Saturday, January 30, 2010

Saibai under water, but not due to sea level rise.

Saibai Island is one of our northernmost islands in the Torres Strait, its a low lying mud-flat island closer to New Guinea than the Australian mainland. When Australia relinquished it's administration of Papua New Guinea, the inhabitants of Saibai were given the choice of which country they would like to be a part of, and rather unaminously voted to be a part of Australia.

Saibai has been recently inundated by king tides, which naturally is being attributed to rising sea levels due to climate change. Theres just a couple of problems with this:

  • The other is that this has happened to Saibai before. King tides happen yearly, and in the 1940's a combination of king tides and storm surges inundated Saibai and contaminated the water supply, forcing many of the islanders to relocate to mainland Australia. Hence the Cape York communities of Bamaga and Seisia, which are ethnically Torres Strait Islander, rather than Aboriginal.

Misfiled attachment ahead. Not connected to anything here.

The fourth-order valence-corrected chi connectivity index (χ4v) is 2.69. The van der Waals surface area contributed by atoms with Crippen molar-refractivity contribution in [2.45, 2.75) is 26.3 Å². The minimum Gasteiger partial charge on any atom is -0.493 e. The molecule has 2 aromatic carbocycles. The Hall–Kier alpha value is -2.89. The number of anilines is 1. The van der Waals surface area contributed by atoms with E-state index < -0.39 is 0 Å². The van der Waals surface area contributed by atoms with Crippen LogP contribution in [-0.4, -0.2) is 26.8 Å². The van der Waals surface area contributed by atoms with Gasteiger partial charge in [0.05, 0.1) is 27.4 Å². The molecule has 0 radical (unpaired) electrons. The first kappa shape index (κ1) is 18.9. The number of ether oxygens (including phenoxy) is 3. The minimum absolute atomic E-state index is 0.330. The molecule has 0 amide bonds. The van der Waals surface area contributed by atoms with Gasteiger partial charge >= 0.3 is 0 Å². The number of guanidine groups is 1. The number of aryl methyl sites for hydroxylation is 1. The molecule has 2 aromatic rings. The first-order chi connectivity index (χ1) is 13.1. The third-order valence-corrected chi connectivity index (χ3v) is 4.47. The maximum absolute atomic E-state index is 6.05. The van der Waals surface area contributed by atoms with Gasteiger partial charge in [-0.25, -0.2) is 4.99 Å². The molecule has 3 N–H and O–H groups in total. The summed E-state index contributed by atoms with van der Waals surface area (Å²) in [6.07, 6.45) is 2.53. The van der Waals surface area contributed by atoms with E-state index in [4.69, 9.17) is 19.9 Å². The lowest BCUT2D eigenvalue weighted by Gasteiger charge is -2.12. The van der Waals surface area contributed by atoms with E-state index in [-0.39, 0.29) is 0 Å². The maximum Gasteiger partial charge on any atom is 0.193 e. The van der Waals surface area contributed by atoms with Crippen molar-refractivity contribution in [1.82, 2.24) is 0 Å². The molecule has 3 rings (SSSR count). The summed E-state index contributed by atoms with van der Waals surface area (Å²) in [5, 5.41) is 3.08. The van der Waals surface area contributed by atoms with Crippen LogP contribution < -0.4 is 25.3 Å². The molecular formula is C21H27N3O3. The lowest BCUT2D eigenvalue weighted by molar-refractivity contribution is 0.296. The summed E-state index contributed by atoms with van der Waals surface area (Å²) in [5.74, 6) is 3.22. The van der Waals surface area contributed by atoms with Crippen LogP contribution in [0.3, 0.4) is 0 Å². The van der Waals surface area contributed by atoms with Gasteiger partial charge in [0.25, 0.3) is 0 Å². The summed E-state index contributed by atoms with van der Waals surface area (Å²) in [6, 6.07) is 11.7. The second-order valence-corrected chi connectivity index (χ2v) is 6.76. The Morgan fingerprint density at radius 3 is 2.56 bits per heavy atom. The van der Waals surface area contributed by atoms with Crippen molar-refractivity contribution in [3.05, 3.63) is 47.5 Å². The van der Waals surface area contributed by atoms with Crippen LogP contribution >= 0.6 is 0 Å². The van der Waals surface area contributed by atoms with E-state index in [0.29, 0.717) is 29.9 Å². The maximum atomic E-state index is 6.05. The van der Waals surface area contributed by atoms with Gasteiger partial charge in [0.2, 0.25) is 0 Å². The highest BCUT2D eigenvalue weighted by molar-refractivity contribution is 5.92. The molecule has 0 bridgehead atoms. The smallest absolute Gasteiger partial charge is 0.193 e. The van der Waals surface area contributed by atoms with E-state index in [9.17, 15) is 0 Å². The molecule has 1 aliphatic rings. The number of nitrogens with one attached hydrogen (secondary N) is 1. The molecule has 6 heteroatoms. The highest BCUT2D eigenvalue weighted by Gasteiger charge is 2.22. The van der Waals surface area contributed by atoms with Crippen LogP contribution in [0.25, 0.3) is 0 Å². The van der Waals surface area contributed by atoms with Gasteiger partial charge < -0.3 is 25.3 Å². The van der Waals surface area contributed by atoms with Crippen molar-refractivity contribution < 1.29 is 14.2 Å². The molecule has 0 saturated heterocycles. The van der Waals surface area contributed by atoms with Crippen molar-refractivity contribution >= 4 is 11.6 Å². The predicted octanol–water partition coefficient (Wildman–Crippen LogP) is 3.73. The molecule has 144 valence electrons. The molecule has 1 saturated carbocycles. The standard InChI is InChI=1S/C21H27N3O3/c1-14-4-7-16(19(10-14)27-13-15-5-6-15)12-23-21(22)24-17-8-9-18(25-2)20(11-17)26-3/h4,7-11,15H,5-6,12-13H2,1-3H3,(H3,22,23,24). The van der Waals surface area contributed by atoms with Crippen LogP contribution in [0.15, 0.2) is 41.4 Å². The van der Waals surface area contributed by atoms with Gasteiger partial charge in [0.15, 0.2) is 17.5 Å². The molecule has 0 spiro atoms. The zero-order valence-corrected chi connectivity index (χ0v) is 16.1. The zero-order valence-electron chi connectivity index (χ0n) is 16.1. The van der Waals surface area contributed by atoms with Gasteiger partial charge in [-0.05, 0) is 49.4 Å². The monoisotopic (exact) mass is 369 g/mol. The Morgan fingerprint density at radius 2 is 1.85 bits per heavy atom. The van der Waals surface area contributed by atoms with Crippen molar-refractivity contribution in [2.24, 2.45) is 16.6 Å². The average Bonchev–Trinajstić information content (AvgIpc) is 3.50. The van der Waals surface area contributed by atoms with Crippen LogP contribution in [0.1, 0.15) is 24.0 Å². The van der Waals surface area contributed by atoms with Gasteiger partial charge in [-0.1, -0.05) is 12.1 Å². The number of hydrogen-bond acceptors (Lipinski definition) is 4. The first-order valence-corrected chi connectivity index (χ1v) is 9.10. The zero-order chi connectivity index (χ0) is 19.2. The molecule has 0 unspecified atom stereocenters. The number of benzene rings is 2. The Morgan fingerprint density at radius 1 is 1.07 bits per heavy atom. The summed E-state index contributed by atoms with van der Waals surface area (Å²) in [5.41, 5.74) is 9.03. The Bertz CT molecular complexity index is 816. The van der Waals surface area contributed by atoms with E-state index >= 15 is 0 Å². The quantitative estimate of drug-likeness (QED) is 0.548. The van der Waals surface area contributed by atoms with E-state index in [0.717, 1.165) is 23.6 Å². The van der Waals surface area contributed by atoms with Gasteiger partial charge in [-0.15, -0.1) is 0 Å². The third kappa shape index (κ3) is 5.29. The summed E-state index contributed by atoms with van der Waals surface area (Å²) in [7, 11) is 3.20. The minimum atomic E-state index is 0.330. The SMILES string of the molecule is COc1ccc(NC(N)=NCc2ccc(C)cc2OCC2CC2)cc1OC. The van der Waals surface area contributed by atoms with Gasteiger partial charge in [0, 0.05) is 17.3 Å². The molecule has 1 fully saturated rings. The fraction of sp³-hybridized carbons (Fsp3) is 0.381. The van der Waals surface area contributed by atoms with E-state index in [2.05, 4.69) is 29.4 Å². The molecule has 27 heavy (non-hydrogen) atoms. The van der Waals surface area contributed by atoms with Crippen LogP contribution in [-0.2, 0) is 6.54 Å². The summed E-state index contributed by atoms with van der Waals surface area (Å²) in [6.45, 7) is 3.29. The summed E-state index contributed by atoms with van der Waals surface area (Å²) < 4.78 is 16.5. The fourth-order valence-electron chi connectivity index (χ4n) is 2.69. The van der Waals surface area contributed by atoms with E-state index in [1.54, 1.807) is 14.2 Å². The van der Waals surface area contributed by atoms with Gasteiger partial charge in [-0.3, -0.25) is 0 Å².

Saibai suddenly being inundated tends to be a combination of factors, including annual king tides, heavy rainfall and strong winds, for example from cyclones and strong tropical low pressure systems. To have a look at the current cyclone season, look here. If you looking at this at the time of posting, you can see tropical cyclone Olga has been busy dumping rain on most of far north Queensland and the cape, and she is currently reforming in the Gulf of Carpentaria. Saibai had the misfortune of having this storm activity accompany the annual king tides.

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